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Tuesday Morning, July 13, 1875.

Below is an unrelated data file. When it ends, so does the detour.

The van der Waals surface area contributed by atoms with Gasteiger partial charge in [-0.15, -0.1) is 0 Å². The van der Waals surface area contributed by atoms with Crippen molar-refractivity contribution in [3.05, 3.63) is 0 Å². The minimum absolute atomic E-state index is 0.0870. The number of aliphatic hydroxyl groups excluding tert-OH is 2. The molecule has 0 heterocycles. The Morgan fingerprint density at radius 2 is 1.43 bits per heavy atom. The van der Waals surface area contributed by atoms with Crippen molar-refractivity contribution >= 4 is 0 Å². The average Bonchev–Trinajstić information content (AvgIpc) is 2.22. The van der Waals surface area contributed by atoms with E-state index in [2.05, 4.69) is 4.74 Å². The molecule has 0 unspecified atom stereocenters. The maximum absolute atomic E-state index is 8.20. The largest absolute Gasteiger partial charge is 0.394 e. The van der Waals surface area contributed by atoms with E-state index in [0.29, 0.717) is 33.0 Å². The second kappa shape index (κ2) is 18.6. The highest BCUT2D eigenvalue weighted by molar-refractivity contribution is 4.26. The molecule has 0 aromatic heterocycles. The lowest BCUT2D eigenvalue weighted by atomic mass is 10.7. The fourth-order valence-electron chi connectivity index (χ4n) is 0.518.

The Names. Fred. Douglass in his speech, recently noticed by us, alluded severely to thei Freedman's Dank swindle. He said that ? the colored people had put millions into tho Freedman's Dank, and he asked "Whcro are they?" He added: "The men who went into the bank a few years ago poor men, are now domiciled in beautiful houses and drive their line turn-outs." The New York Herald calls for the names of these rascals, "that they may bo nailed up by the ears in festering infamy." Certainly their names ought to bo known. They would exhibit finely in their "turn-outs." The South has had so many of such swindlers fastened upon them, that they would be no rarity; but the N?rth might make tho most of them. There is a peculiar scoundrclism in that Freedman's Bank business, which gives it. notability above othor schemes of Radicalism to rob the poor negro. Radicalism called liim the "Ward of the Nation," and became his "self-appointed guardian," as Langston had it. Tho bank was ostensibly a scheme to take caro of the money belonging to the sim? ple-minded "ward." But it was really a scheme to oheat tho ward, and it snc cecded finoly. Hence, Douglass' denun? ciation of the swindlers, who went in poor and came out rich?dwelling in fine palaces and driving about with gay equipages. If tho Radical scoundrclism in swindling the negro while pretending to nourish and defend him, is not tho most heartless deception ever practiced in a civilized land, we never heard of .that which excelled it in enormity. 'Spain continues to rock in tho uneasy :seas of oivil war and bankruptcy. Tho apprehensions expressed in the London Tunes in a leader, the substance of which we printed several days ago, have been forsouie time anticipated. Tho occes ? sion of tho Frinco Alfonso to the throne ?df Spain was in no respect an advantage. He did not come as the choice of tho peoplo; he was tho candidate of a military coup d'etat?an armed insurrection in which a sovereign Congress wero driven out of tho halls of legislation at the point of tho bayonet. Personally ho had no qualities of tho King but amiability, and no claim to that respect which attends a long, unsullied line. He was only a boy, fresh from his tops and ponies; his birth was clouded; his earlier life had been spent in tho stained circles of a dishonored court. So when ho camo to tho crown, he was only another new ad? venturer in the place where so many ad? venturers have endeavored to find lodge? ment since tho time of Charles II. No wonder there should be discontent. There seems to be no possiblo future in Spain but Don Carlos or the republic. Either of theso governments mean some? thing. Alfonso means nothing, and it would not bo surprising to sco him some morning hurrying over the road to Por? tugal which Amadous took one early morning in February, when the crown becamo too harsh a burden. The Ma? drid despatches indicate that the Carlists arc vigorously pushed .of late, but no? thing like a decisive engagement has occurred, Dorregarry preferring flight to battle. The combatants on each side seem ouly capable of offensive operations up to a certain point, but that poj^it leaves everything like "thorough" work unessayed. A Demociutic Conference.?A New York letter says the club rooms arc rife with rumors about a gathering of tho Democratic chiefs at Saratoga, week after next, to consult as to tho "sailing charts" for the approaching Presidential election. Tho consultation, it is said, has been dec-mod advisable by leaders of the Go? vernor Tilden school, who foroseo a so rious breach in the National Convention botweon tho Eastern and Western Demo? cracy on tho financial question, unless existing differences of opinion can bo reconciled beforehand, by a friendly talk among those in whom both schools of thought are supposed to have confidence. Peoplo soo things differently. For in? stance, tho terrible earthquake that re? cently destroyed San Joso do Cucnta, in Colombia. When the catastrophe began most of tho inhabitants wont down upon their knees and prayed for relief and mercy. Yet, in the midst of the scone, whon tho earth was heaving, buildings falling, and the dying groans and shriokg of men, women and children filling the oir, a wild hordo of demoniacal thieves and robbers swarmed into tho towns, sacking : houses, pillaging batik vaults, and plundering, | If en earthquake will not quicken a man's conscienco/tbjufqje no telling what will. i ?FFAina in Eeoefielo.?Tho following correspondence between Gov. Chambir lain and Judge Carpenter will be pe? rused with interest: State of South Carolina, Executive Department, Columbia, June 21, 187.1. i/o?, /f. li. Carpenter, Jmbje Fifth Cir- , cuit, Columbia, S, C.?Mr Dear Sir: Re-' ferring to our conversation respecting affairs in Edgefield County of day before yesterday, I thinh it best for mo to ad? dress you officially upon tho subject in addition to our conversation. Com? plaints have come to me so frequent and strong of late, that I ought to lay their substanco hei'ore you for such official action as you may be able to take, if, in your judgment, any is necdod. I am the moro bound to do this because, when I was seeking last winter to restore peace and order to that country, I especially advised the people that tho courts were open, and all their wrongs could there be redressed, and I am sure this admoni? tion had a happy effect. Tho present complaints arc, in general, as follows: 1. They complain that the funds of the County arc now being squandered on the poor, while the roads, bridges and other great interests of the country are almost wholly neglected. 2. They complain that the school fund is so managed and administered as to do little good, incompetent teachers being employed at execssivo rates of pay. 3. They complain that the office of the Probato Judgo is in a condition of dis? graceful neglect, and that largo pnrts of the records are gone, and thnt the Probate Judge is himself totally incompetent to discharge his duties. 4. They complain that the Sheriff has, fromdncapacity or inability of some kind, totaUy failed to fill the office, or perform its ordinary duties, his incapacity or in? ability culminating recently in the escape of several prisoners under sentence of your Honor to tho penitentiary. 5. They complain that the past in? debtedness of the County is still unad? justed, and the large fund of some $13,000 is still undistributed, though many of the claimants urc worthy men and holders of just claims, and that this fund has been for a long ' time in court, and a rcforco appointed to audit the claims. 0. They complain that indictments now pending and presentments made against public officers in that County have not been duly pressed by the Solici? tor, and that the result has been a fool? ing of discouragement in the work of holding officials to their proper account? ability. 7. They complain gcnomlly of great incapacity on the part of many of the County officers elected by tho people, re? sulting in a deplorable state of things in all publio interests of the County. Theso matters embrace the main sub? stantial complaints. You will, of course, understand that I do no more than stato these complaints. They are ex parle, but they como from sources which seem en? titled to respeot. I must say that I fear not a little for tho peace of that County during the present summer, in tho pre? sent state of feeling there; and if any thing occurs to you as a prcventivo or remedy for any evils existi/ig there, I most earnestly urge you to apply such preventive or remedy. If. from your superior knowledge of the affairs of that County, you regard the complaints now stated as unfounded in fact, or it, being founded in fact, you have no power to apply a remedy, then the results will not be chargeable to you. If, on your part, you see any official or personal action on my part which will, in any degree, tend to the advantage of good citizens of that County, I beg that yon will inform me, and I will act with "promptness. If the complaints made have sufficient founda? tion to warrant it, I venture to suggest tho calling of an extra term of the court for that County, at some time not far dis? tant, at which many of these matters could be fully and finally investigated. Of the possibility of such action I can? not judge, but I think, if practicable, it would tend to tho peace and welfare of the County. I am, very respectfully, your Honor's obedient servant, D. H. CHAMBERLAIN, Governor South Carolina. Columbia, S. C. July 8, 1875. Iiis Excellency D. 11. Chamberlain, I Governor >South Carolina, Columbia, S. C.? I My Dear Sir: Your letter of the 24th ultimo, referring to tho condition of affairs in the County of Edgefield, has received the serious consideration your exalted position, character and the im? portance of the subject demand. I am aware that the complaints referred to in your letter arc now and some of them have for a long time been made, and that they emanate from citizens of respectability and intelligence. To what extent they aro founded in justice is not within my personal knowledge; but it is reasonable to presume that complaints so openly and generally made have some foundation in truth. I beg at tho outset to assure your Excollency that in tho fu? ture, as in the past, I shall heartily co? operate with you to tho utmost extent of my personal infiuenoo and official power in maintaining law, order and honest government. I concur with your Excellency as to tho happy effect produced upon the pub? lic mind during a condition of dangerous and painful oxcitement.by your admoni? tion that wrongs should bo redressed by an appeal to the courts, and I unhesita? tingly aver that your promise that they should always be open for that purpose, has been kept in letterand spirit. As to the first complaint named in your letter, tho Grand Jury having found a bill of indiotment at the last term of the court, it does not become me to oxpreoss any opinion. Tho second restates substan? tially to tho presentment of the Grand Jury upon that subject. No indictment was found for'any speoifio offence, und until that is dono it is somewhat difficult to'see how I can take any action in the matter. The complaint, concisely stated, is that the people have clectod air* incom? petent officer. The same is equally truo of tho third and fourth grounds of com? plaint. As to the fifth, the facts aro briefly as follows: Upon a proper com? plaint, filed in March, 1874, the County Commissioners and County Treasurer were enjoined from paying out any money to the holders of past due claims until tho further order of the court. An order was made calling in the creditors of the County and requiring them to prove their demands before Governor Bonham, the referee appointed for that Eurpose. At tho March term 1875, ho ad not made his report, and until that was done, of course there could be no distribution of the funds. An Act of the General Assembly, approved Decem? ber 22, 1S73, provided lor the levy of a tax of three mills per annum to pay the past indebtedness of the County, incur? red prior to the31st day of October, 1873. The fund collected under this Act for the fiscal year 1N7."5 had been nearly all paid out before the complaint was tiled, and the principal object of the suit was to impound future levies, and from their proceeds pay the hon?st debts of the County. Your Excellency will observe that the funds, instead of having been "a long time in court," have only been there since last March. About the time of the adjournment of the last March term, it was known to me that an Act had been passed amending the former Act, by ex? tending its provisions to a eertnin class of debts incurred during fiscal vear 1871. The amended Act had not then been pub? lished, nor hail I seen a copy. I could not, therefore, know its precise terms. This involved a modification in the order of reference, which could not be made until tho Act was examined. When I was enabled to make that examination, it became evident that the referee would not have sufficient time to advertise, tinder the order, and take proof of the large amount of indebtedness (estimated at SGO.OUO) before tho then next term of the court. Hence, the amended order was not passed until the last June term. I fail to perceive any Inches on my part in the whole matter. The sixth ground Hcorns to proceed upon the idea that not only all persons indicted arc guilty, but that all who were presented by the Grand Jury aro equally so. I ncod not remind so accomplished a lawyer as your Excellency that these suppositions revcrso the salutary- rule of law; but, were they correct, it is submit? ted that no- responsibility can rest upon the court. It is not my duty to become detective, prosecutor, nor solicitor. I have neither the power nor the inclina? tion to infringe upon any of the depart? ments constituting a court of justice. The duty of a judge, as I understand it, is to bear causes properly brought before him, without prejudice, and to decide without partiality. How can he be im? partial if, for any cause or in any man? ner, he has become a partisan? The seventh ground of complaint seems to be u reflection upon the elect? ors of that County, or at least a majority oT them. I am not the general elector for that or any other County, and, there? fore, have no sort of responsibility for the incapacity or venality of officials. If the people elect incompetent or corrupt officers, it is deeply to be regretted, but I the remedy is educational, moral and political, not judicial. I infer that the origin of the com? plaints, so far as they affect nie, is the presentment of the Grand Jury. After it was read in court, I called attention to such portions of it as scented to contain reflections upon my olHcial character; whereupon Mr. Dozier, the foreman, ex? pressed his regret that the language was susceptible of such a construction, and stated that the jury had no intention of criticising me, but that, on the contrary, he and .his fellow-jurors had the highest respect for my official conduct?all of the jurors concurring in that statement Ho proposed to return to the Grand Jury room and recast tho passages referred to. That proposition was declined by me, aud the jury was discharged. Some per? verse or improper motivo appears to have attributed to the Grand Jury an in? tention which they unanimously and in a marked manner disclaimed. With refcrenco to the fears for the peace of the Connty, entertainod by your Excellency, I am far from believing them unfounded. In my judgment, it would be difficult to exaggerate tho public ox oitemont and its possible consequences. The chief reliance for a peaceful and just solution of the difficulties of that un? happy County must rest in tho "sobur second thought," tho integrity, huma? nity and discretion of the people them? selves. With regard to the special term sug? gested by your Excellency, I have to say that court and juries were idle three days during tho last term. There are but fow cases pending against officials, and thoso for misdemeanors; there is no money in the treasury to pay the ex? penses of an extra term; and, under these circumstances, I Mould not feel justified in calling the people from their homos, and incurring additional debts, that must bo at some time paid; as aro all public burdens, by the labor of tho people. In accordanco with your suggestion, I propose frankly to state one causo which, in my judgment, tends largely to tho fnesent unfortunate condition of affairs n that County. It is political in charac? ter. Tho general and indiscriminate de? nunciation of all public officers of ono political party by members of the other would seem to sustain this view- Tho abuso is too general and extended not to excite suspicion of its fairness 'and seems to arise from tho sanio iipirlt as the ancient inquiry, "Can' i&y* good thing come out of Nazareth?" ?be mi? nority is dissatisfied with the political complexion of the County. Thoy assert that "tho people who have the property, the intelligence and tho true heritage of command" are entitled to the sole admi? nistration of County affairs. Conse? quently, they are dissatisfied with some of tho local appointments of your Excel? lency, not only on account of their mnn nev of conducting official affairs, hut bo cause, in their opinion, the obnoxious appointees manipulate and control the dominant party, and they have no hope of success while the persons referred to have local place and power. I do not, in the remotest degree, criticise these appointments, nor intimate the propriety of any suspensions from office. These are matters belonging exclusively to tho political department of the Government, with which the judiciary can have no of? ficial concern. I am aware that I have replied more in detail than the terms of your letter would appear to demand, not because I con? ceive that the charges either originate with you or arc endorsed by your com munication, but to reply in full to the parties who desire to reach the Judge through the Governor. 1 recognize the friendly medium through which these complaints are urged, and the distin? guished courtesy with which they are conveyed. I rely with confidenoo upon tho wisdom, talents and integrity of your Excellency for the firm yet merciful exe? cution of the laws and the restoration of a real pence to tho people; and if my past record does not give assurance of a hearty and earnest co-operation, then words would be indeed futile and use? less. T have the honor to remain your most obedient servant. lt. 1). CARPENTER, Judge Fifth Circuit. City Itkiis.?Water-melons and cauta lbupcs are becoming plentiful. Work is about to begin on the Presby? terian Church, which was so seriously injured during the late tornado. The martins have once more changed their base?Parker's Hall being their swarming-point just now. Greenville is the "Mountain City," Charleston the "City by the Sea," Co? lumbia the "Political Pot." Jennie June thinks the days of non Bcnsicnl bonnets are past. You're old enough, Jennie, to know better. To reform those bonnets permanently, you must cut off the heads that wear 'em. I Had it not been for a light breeze Sunday and a slight rain yesterday, there would, doubtless, have been a general wilt. The mercury in many thermome? ters ran almost out of sight. It is calculated that the full proceed? ings in tho Tilton-Beccher trial will make ten volumes the size of Applcton's Encyclopedia. They should be bound in guilt. We acknowledge the receipt from the committee of a card of invitation to the Intercollegiate Regatta at Samtogo Lake, which begins to-day, and regret being unable to occupy a place on the grand stand. Tho Greenville Railroad has consented to bring members to the meeting of the Mampton Legion, on the 21st, for one fare. The Charlotte, Columbia and Au? gusta Railroad and the Wilmington, Co? lumbia and August:'. Railroad at 3 cents per mile. Postmaster Wilder is preparing to change his base, and in a few days will occupy the commodious and elegant quarters corner Richardson and Laurel streets, furnished by Uncle Sam, through the perseverance of Senator Thomas J. Robertson. The Brooklyn saints and philosophers are a queer lot. We should not be sur? prised to learn by and by that Theodore and Elizabeth hail made up and gone to living lovingly together again, and that both had resolved to become regular attendants on Beceher ministrations. Nothing occurring in Brooklyn?espe? cially within the Plymouth circle? could surprise us now. Mrs. Ellen Ewing Sherman, consort of tho great Wm. Tecumsoh, takes up the cudgel in defence of her lonl and mas? ter. She declares that his "purity of life, unswerving principle, gentleness of heart, and courage of soul have height? ened and confirmed in mo the admira? tion and confidence of my youth." Mrs. S. didn't happen to be in Columbia on a memorable occasion, some ten years ago. "Senator Morton is now fifty-one years of age," says an exchange, "and yet ho seems just as foml of women us ever." Yes, the Senator's highest ambition is, when tho last sccno in tho drama of life approaches, to wrap a raffled and em? broidered petticoat about him, and marohing majestically to the foot-lights, throw a shower of impassioned kisses to womankind at large, and die like a little son-of-a-saw-li orse. -? o . Patents issued to citizens of South Carolina for week ending Jjily 9, 1875. Furriwod for the PiieENts from tho office of J. McC. Perkins & Co.: 101,818. Life-presorving apparatus? II. A. Due, Jr., Charleston. [Filed May 17, 1875.] 1GL817. Bale-ties?Henry K. DuBoso and Edgar W. Charles, Jr.; Canulen. [Filed May 22, 1875.] Special Term Court or Common- Pleas ?The Parker Case.?This Court met at 10 A. M. yesterday. The Court stated that, in consequence of the illness of Mr. C. D. Melton, one of the attorneys for the defendant, jury No. 1 would he dis? charged until this morning, at 10o'clock, and jury No. 'J until 10 o'clock Friday morning next. The Court then ad? journed until 10 A. M. to-day. The following is substantially the case as made out by the State againstNilesG. t Parker, defendant: During the time If. If. Kimpton was Financial Agent of the State, it was his duty, among other things, to effect loans lor the State-, pay the interest due on bonds then outstand? ing, and to meet loans thus made as they became due and payable. In order to effect these loans, he was forced to hy? pothecate the bonds of the State as a se? curity to the lenders. These bonds thus hypothecated, had attached to them cou? pons, which indicated the interest due on the bonds, and these bonds had never before passed out of the bunds of the State by sale, and, consequently, as the State does not pay itself interest on its own property, the Financial Agent was not called upon to pay these coupons. These are called dead coupons. These bonds had been hypothecated asa pledge it is true; but, until the pledge became forfeited, the property or ownership of them remained in the State. The loans thus effected were met by the Financial Agent when they became due, and the bonds were returned to the Financial Agent before forfeiture. The coupons due on these bonds before they were sold were detached and sent by Kimpton to Niles G. Parker, then State Treasurer, to be can? celed according to law. It was the duty of Kimpton to pay in gold the interest on the bonds which bad been Hold by the State, but not hypothecated, or, if hypothecated, had been forfeited, to de? tach the coupons then due, as vouchers of payment, and return them to Parker an Trcasurer, to be canceled also. Kimp? ton sent Parker the coupons actually due and paid, and the dead coupons which had become due and were dead before the State parted with the bonds to which they belonged, and Parker receipted to Kimpton for them all. There were $4b0,000 of these dead coupons, and these, with the coupons actually due and paid, should have been canceled by Par? ker as soon as they came into the trea? sury; for, if by any means they should again pass out of the treasury before they were canceled, the State would become liable for them to innocent holders, as it would be impossible for the public to know whetherthe.se coupons had become due before or after the State had sold the bonds to which they were attached. Those dead coupons, however, show upon their face to what bonds they be? long, as, indeed, do all coupons, and the treasury books show when every bend was sold; consequently the treasury offi? cials enn detect them, although outside parties cannot. Now the State claims that the defendant, Parker, canceled these $4b0,000 dead coupons, and placed them in tho stead of $180,000 coupons which Kimpton had paid in gold, which latter coupons ho abstracted from the treasury upon or before his retirement therefrom, without having canceled them. The State has proved that there are S180,000 dead coupons canceled in the treasury, and it has proved that Parker, in May, 1S73, was in the possession of certain coupons which he said he had got from Kimpton in the final settlement of the State with her Financial Agent. It has proved that $?180,000 of coupons which, according to Parker's receipt to Kimpton, should have been in the vaults of the treasury, j were missing and unaccounted for when the present incumbent, Mr. Cardozo. went into office. It has further proved that Mr. Y. J. P. Owens, Senator from Laurons County, as "agent," funded over I $200,01)0 of coupons; and, according to the testimony of Mr. \V. 13. Gulick and ! Capt. J. O. Ladd, Parker admitted to j them that he had employed Mr. Y\ J. P. Owens to fund bis coupons for him. That he had coupons and wanted to have them funded is also proved by Parker's letter to Ladd, while the latter was in Charleston. Mr. Y. J. P. Owens was subpoenaed as a witness for the State, but failed to appear, and this is considered a strong circumstance in favor of the the? ory and proof of the plaintiff's cause. List or New Advertisements. Extra Com. Columbia Lodge. E. E. Jackson?Seeds. W. 15. Unrke-F. F. F. Flour. Columbia as a Winter IIesort.?The climate of Columbia is one of the most uniform anel toniporato in tho world. Considerable interest is felt in projects which have for their object the estab? lishment of suitable boarding houses anel hotels for the entertainment of visitors during tho summer months from the more rigid climate of tho North. Many who stopped in Columbia last winter woro delighted with it. They founel it more agreeable and equable than any other point at which Ihey visited. It has moro variety of life about it than cither Florida or Aikcn, anel is not infe? rior to either in nil tho requirements of a winter resort for a large class of inva? lids. We trust that our friends at the capital will bestir themselves. The line of activity and business herein indicated, and the fine but negleqted water power which flows at their foet, solicit their early and earnest attention. [Charleston Aieics and Courier. ExTRAORniNARY Casualty.?On Sun? day, tho 20th ult, Mr. 13enj. Pack, resid? ing near Privateer, in Sumtcr County, had his only horse kicked to death by a vicious anel infuriated mare, belonging to Mr. William Osteen. The maro was supposed to have been shut up, as Mr. Osteen had ordereel it done.